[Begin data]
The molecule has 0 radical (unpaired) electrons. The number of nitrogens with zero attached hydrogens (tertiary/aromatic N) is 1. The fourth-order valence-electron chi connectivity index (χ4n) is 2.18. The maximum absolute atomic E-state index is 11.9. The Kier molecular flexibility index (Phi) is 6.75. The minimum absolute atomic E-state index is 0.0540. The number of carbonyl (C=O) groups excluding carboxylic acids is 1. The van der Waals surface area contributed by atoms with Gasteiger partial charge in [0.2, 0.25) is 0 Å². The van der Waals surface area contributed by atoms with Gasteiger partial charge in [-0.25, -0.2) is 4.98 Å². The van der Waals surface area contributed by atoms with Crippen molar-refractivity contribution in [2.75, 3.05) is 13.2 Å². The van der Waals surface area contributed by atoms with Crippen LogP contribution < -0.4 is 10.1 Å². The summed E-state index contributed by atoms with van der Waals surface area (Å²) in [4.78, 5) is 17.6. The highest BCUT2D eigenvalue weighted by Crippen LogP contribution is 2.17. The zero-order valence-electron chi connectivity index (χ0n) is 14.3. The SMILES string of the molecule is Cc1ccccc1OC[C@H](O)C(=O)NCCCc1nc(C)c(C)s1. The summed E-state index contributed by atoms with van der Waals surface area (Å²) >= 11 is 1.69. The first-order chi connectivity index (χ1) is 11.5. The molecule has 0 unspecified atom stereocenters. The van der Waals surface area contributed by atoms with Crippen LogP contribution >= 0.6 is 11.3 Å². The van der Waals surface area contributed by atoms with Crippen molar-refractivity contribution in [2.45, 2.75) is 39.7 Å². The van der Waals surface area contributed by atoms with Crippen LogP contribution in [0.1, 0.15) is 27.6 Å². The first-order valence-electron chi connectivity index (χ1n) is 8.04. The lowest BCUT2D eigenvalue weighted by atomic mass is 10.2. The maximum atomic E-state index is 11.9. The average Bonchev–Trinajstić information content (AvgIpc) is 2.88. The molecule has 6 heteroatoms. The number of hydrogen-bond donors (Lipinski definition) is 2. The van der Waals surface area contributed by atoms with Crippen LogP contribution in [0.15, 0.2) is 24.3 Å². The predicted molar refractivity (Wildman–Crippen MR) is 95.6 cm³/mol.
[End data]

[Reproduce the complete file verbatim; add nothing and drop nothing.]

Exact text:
The molecule has 0 radical (unpaired) electrons. The number of nitrogens with zero attached hydrogens (tertiary/aromatic N) is 1. The fourth-order valence-electron chi connectivity index (χ4n) is 2.18. The maximum absolute atomic E-state index is 11.9. The Kier molecular flexibility index (Phi) is 6.75. The minimum absolute atomic E-state index is 0.0540. The number of carbonyl (C=O) groups excluding carboxylic acids is 1. The van der Waals surface area contributed by atoms with Gasteiger partial charge in [0.2, 0.25) is 0 Å². The van der Waals surface area contributed by atoms with Gasteiger partial charge in [-0.25, -0.2) is 4.98 Å². The van der Waals surface area contributed by atoms with Crippen molar-refractivity contribution in [2.75, 3.05) is 13.2 Å². The van der Waals surface area contributed by atoms with Crippen LogP contribution < -0.4 is 10.1 Å². The summed E-state index contributed by atoms with van der Waals surface area (Å²) in [4.78, 5) is 17.6. The highest BCUT2D eigenvalue weighted by Crippen LogP contribution is 2.17. The zero-order valence-electron chi connectivity index (χ0n) is 14.3. The SMILES string of the molecule is Cc1ccccc1OC[C@H](O)C(=O)NCCCc1nc(C)c(C)s1. The summed E-state index contributed by atoms with van der Waals surface area (Å²) >= 11 is 1.69. The first-order chi connectivity index (χ1) is 11.5. The molecule has 0 unspecified atom stereocenters. The van der Waals surface area contributed by atoms with Crippen LogP contribution >= 0.6 is 11.3 Å². The van der Waals surface area contributed by atoms with Crippen molar-refractivity contribution in [2.45, 2.75) is 39.7 Å². The van der Waals surface area contributed by atoms with Crippen LogP contribution in [0.1, 0.15) is 27.6 Å². The first-order valence-electron chi connectivity index (χ1n) is 8.04. The lowest BCUT2D eigenvalue weighted by atomic mass is 10.2. The maximum atomic E-state index is 11.9. The average Bonchev–Trinajstić information content (AvgIpc) is 2.88. The molecule has 6 heteroatoms. The number of hydrogen-bond donors (Lipinski definition) is 2. The van der Waals surface area contributed by atoms with Crippen LogP contribution in [0.15, 0.2) is 24.3 Å². The predicted molar refractivity (Wildman–Crippen MR) is 95.6 cm³/mol.